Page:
Thinking of Making a Career Change?

August 29, 2013

making a career change

Have you been thinking of making a career change? The industry you choose has never been more important! Career change is never easy—It typically requires learning a whole new set of skills, new technology, and often a whole new vocabulary as part of your career building process.  Add to the mix the fairly high rates of unemployment we’ve been experiencing since the Great Recession began in 2008, and you’ll need a very smart and customized approach along with strong analytical skills to work in your favor through this new endeavor.

The pecking order for job / career changers used to be (1) job, (2) company, and (3) industry.  No more—That paradigm has been turned on its head, and the industry you choose now matters most in terms of the success of your intended career change. Luckily there’s a government website that’s designed specifically with you in mind, so don’t launch your career change campaign without studying this resource closely!

The BLS Occupational Outlook Handbook 

The Bureau of Labor Statistics’ Occupational Outlook Handbook projects job growth (a) by the role/title you’re pursuing and (b) by industry from 2010 – 2020.  It’s the best resource available to help you identify the dominant and growth-oriented industries that will have the greatest demand for workers with your particular skill set over the next decade.  So if you’re interested in transitioning into a career as a data analyst, for example, the Handbook will show you where the greatest demand will be for data analysts by industry.  Here’s a quick overview of what you’ll find on the site . . .

First, you’ll find the Bureau of Labor Statistics’ website at  Click on the “Publications” tab and select “Occupational Outlook Handbook.”

Next, find the list of “Occupational Groups” in the left margin that best corresponds to your area of interest. Choices include Business & Financial, Community & Social Service, Computer & Information Technology, Healthcare, Legal, Military, Education, and the like.

Fourth, select your field / occupation of interest.  For a data analyst role, head straight to the “Business and Financial” occupation list, and you’ll find the “Market Research Analyst” title.  Once there, you’ll initially see a summary that includes 2010 median pay, entry-level education, and the most important category, “Job Outlook, 2010 – 2020.”

That column shows that there will be 41% growth for the data analyst role over the ten-year period from 2010 – 2020, or roughly 4% per year.  That’s a relative number, however: What you need to keep mind is that the average job in America will grow about 13% over that same time period, or roughly 1.3% per year (as a general benchmark).  So all in all, data analyst job openings will outpace the general market by a ratio of three to one, which makes it one of the fastest growing roles in corporate America.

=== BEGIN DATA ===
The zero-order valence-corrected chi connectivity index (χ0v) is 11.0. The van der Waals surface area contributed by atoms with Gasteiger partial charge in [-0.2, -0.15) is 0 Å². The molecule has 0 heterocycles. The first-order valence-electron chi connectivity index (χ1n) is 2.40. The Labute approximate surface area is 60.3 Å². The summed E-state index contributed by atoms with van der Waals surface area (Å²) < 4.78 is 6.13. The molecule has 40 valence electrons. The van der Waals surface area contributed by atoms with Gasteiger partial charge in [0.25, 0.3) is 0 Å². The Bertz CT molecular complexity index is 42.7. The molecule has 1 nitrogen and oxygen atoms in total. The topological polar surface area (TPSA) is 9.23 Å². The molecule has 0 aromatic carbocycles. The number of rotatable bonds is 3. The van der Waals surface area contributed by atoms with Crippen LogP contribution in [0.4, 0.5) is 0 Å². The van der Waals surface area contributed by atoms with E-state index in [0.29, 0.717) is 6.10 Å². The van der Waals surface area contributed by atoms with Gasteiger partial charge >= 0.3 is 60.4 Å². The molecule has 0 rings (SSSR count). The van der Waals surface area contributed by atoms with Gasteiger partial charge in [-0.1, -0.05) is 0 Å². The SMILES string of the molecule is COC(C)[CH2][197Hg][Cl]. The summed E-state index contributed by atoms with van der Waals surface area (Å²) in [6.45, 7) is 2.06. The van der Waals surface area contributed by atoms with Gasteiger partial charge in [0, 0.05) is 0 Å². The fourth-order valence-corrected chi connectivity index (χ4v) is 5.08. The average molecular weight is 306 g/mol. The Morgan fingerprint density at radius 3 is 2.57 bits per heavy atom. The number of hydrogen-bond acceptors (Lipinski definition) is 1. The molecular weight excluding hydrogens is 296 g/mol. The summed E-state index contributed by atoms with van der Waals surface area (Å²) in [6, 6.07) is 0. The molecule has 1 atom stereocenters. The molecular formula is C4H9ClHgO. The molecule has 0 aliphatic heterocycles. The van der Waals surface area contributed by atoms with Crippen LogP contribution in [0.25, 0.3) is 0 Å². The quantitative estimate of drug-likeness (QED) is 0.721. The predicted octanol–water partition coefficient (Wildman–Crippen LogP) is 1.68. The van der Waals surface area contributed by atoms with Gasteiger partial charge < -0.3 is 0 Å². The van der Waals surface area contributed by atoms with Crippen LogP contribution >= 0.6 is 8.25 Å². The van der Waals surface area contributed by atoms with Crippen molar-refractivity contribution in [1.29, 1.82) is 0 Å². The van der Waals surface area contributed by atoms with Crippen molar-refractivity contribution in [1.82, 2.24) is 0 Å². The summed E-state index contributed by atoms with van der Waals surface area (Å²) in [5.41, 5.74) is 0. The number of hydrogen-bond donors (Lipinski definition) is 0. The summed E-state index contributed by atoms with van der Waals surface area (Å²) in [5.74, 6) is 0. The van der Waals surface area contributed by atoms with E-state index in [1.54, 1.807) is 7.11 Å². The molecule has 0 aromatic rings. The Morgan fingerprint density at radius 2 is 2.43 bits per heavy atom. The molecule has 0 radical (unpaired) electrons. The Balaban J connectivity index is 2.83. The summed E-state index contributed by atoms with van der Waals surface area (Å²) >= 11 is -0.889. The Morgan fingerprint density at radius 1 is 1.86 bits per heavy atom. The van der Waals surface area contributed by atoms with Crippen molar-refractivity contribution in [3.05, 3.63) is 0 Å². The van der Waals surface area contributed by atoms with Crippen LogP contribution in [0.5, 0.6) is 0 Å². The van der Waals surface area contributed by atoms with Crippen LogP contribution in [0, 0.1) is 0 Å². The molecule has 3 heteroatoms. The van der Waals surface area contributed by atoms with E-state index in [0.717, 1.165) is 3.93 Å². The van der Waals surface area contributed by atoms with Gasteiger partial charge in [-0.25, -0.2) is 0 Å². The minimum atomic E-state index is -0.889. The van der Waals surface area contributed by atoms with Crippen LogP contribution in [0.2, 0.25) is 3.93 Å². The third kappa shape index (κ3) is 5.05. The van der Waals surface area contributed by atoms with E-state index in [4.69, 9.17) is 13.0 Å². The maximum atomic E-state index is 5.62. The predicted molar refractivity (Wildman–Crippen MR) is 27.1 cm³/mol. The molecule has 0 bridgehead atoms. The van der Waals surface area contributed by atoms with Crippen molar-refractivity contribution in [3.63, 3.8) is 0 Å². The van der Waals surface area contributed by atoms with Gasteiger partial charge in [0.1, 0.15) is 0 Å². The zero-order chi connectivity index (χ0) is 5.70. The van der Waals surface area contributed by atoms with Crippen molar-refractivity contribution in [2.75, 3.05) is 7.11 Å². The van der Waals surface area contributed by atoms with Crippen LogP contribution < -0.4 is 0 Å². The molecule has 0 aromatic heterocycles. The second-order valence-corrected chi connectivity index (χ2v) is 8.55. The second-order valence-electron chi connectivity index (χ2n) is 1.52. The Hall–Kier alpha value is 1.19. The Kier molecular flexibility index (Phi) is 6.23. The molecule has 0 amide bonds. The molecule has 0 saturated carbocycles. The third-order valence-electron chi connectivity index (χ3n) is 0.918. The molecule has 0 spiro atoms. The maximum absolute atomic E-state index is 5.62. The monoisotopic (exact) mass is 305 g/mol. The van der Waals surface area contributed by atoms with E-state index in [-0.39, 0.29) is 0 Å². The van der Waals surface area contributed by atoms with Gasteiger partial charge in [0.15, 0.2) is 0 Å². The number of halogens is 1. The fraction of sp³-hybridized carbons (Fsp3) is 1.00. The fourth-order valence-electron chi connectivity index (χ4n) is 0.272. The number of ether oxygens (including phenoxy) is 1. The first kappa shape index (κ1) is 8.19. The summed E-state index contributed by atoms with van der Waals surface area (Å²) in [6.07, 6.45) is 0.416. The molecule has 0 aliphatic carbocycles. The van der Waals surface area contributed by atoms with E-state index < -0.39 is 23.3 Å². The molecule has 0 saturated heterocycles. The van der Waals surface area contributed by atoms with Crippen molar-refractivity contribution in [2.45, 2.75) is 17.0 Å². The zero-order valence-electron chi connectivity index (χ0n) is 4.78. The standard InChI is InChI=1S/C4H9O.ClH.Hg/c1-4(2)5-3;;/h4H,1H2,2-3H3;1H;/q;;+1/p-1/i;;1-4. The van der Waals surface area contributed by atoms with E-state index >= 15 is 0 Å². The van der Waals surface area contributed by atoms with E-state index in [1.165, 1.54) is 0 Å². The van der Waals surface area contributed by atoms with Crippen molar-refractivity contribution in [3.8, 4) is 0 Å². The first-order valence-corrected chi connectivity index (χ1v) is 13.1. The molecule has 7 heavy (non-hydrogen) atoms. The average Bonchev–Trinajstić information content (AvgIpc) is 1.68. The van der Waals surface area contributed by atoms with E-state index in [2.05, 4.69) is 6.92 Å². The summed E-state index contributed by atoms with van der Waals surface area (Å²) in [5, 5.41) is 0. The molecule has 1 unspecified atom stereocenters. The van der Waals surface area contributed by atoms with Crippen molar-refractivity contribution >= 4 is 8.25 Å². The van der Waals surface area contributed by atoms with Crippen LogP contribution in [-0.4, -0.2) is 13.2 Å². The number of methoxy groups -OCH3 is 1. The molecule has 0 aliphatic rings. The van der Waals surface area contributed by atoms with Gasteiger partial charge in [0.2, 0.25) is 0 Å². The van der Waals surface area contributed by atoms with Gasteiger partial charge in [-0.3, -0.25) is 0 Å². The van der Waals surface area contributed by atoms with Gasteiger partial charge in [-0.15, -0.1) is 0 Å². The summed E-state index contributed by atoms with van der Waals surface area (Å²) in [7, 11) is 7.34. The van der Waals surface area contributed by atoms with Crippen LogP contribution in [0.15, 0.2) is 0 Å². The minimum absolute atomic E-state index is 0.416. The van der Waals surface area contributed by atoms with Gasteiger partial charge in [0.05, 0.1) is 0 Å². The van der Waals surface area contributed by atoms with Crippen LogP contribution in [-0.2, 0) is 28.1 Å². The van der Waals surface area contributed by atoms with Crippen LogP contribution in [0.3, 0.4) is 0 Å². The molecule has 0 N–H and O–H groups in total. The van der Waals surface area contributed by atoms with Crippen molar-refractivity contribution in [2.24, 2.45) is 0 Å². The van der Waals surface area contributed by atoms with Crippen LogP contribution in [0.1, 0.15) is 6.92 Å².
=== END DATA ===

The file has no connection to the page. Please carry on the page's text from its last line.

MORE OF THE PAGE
With that general overview in mind, it’s time to drill down further by specific industry/field and find out where the real growth for the data analyst role is happening.  Click on the tab at the top of the page that reads “Job Outlook.”  At the bottom of that page, you’ll find a section that reads “Job Projections Data for Market Research Analysts, 2010-2020.”  Open the spreadsheet by clicking on the [XLS] symbol in that box, and you’ll find 300+ industry categories where the role of market data analyst (AKA market research analyst) exists.

What an eye-popper!  This is where you’ll find that market data analyst roles will grow at the staggering rate of 106% in the 2010 – 2020 timeframe in the category of “Home Healthcare Services.”  Similarly, data analyst roles in the overall “Healthcare” field will be up 59.2%.

On the other hand, market research analyst roles will fall 13.4% at the Post Office, 6% in the newspaper publishing business, and a whopping 49.5% in the apparel-manufacturing field.

Here’s the catch: By simply tweaking your job search focus, you could increase the chances of gainful employment immensely as follows:

Wired telecommunication (14.2%) ™ Wireless telecommunication (69.7%)

Newspaper publishing (-6%) ™ Software publishing (62.8%)

Now that’s a smart job-search strategy for transitioning professionals looking for a career change within a tough economy!

Related Posts Plugin for WordPress, Blogger...
Jumpstart Your Career With AMA's Leading Seminars.

About The Author

Paul Falcone is a human resources executive in Los Angeles and has held senior-level positions with Nickelodeon, Paramount Pictures, and Time Warner. He is the author of a number of AMACOM and SHRM bestselling books, four of which made SHRM's prestigious "Great 8" list: 96 Great Interview Questions to Ask Before You Hire, 101 Sample Write-Ups for Documenting Employee Performance Problems, 101 Tough Conversations to Have with Employees, and 2,600 Phrases for Effective Performance Reviews. His latest AMACOM book, 75 Ways for Managers to Hire, Develop, and Keep Great Employees, was released in 2016. Follow Paul on Twitter at @PaulFalconeHR and his website and blog at

Leave a Comment